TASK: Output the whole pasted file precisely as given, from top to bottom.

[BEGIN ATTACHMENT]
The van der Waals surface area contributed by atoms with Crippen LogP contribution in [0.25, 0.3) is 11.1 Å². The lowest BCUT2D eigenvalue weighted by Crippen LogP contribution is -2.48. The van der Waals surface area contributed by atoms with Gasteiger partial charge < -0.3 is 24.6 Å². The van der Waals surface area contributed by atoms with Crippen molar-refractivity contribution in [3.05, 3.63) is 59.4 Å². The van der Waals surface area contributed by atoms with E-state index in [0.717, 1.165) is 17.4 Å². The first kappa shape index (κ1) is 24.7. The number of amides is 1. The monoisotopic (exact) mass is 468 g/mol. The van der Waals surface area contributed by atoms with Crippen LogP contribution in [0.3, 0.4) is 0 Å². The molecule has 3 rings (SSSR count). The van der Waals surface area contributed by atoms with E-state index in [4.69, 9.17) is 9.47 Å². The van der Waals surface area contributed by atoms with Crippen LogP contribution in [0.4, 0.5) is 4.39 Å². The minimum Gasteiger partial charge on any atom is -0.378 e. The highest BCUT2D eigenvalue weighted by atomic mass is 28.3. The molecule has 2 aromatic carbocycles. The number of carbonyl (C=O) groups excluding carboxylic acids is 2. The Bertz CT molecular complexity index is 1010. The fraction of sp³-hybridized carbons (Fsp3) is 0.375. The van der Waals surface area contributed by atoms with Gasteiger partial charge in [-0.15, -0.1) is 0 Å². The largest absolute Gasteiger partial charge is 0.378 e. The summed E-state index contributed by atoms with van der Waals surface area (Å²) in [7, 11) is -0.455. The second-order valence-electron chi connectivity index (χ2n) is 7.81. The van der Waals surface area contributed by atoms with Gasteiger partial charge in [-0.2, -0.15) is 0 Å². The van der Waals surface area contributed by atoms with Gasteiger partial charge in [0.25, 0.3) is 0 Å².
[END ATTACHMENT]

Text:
The van der Waals surface area contributed by atoms with Crippen LogP contribution in [0.25, 0.3) is 11.1 Å². The lowest BCUT2D eigenvalue weighted by Crippen LogP contribution is -2.48. The van der Waals surface area contributed by atoms with Gasteiger partial charge < -0.3 is 24.6 Å². The van der Waals surface area contributed by atoms with Crippen molar-refractivity contribution in [3.05, 3.63) is 59.4 Å². The van der Waals surface area contributed by atoms with E-state index in [0.717, 1.165) is 17.4 Å². The first kappa shape index (κ1) is 24.7. The number of amides is 1. The monoisotopic (exact) mass is 468 g/mol. The van der Waals surface area contributed by atoms with Crippen LogP contribution in [0.3, 0.4) is 0 Å². The molecule has 3 rings (SSSR count). The van der Waals surface area contributed by atoms with E-state index in [4.69, 9.17) is 9.47 Å². The van der Waals surface area contributed by atoms with Crippen LogP contribution in [0.4, 0.5) is 4.39 Å². The minimum Gasteiger partial charge on any atom is -0.378 e. The highest BCUT2D eigenvalue weighted by atomic mass is 28.3. The molecule has 2 aromatic carbocycles. The number of carbonyl (C=O) groups excluding carboxylic acids is 2. The Bertz CT molecular complexity index is 1010. The fraction of sp³-hybridized carbons (Fsp3) is 0.375. The van der Waals surface area contributed by atoms with Gasteiger partial charge in [-0.15, -0.1) is 0 Å². The largest absolute Gasteiger partial charge is 0.378 e. The summed E-state index contributed by atoms with van der Waals surface area (Å²) in [7, 11) is -0.455. The second-order valence-electron chi connectivity index (χ2n) is 7.81. The van der Waals surface area contributed by atoms with Gasteiger partial charge in [-0.2, -0.15) is 0 Å². The van der Waals surface area contributed by atoms with Gasteiger partial charge in [0.25, 0.3) is 0 Å².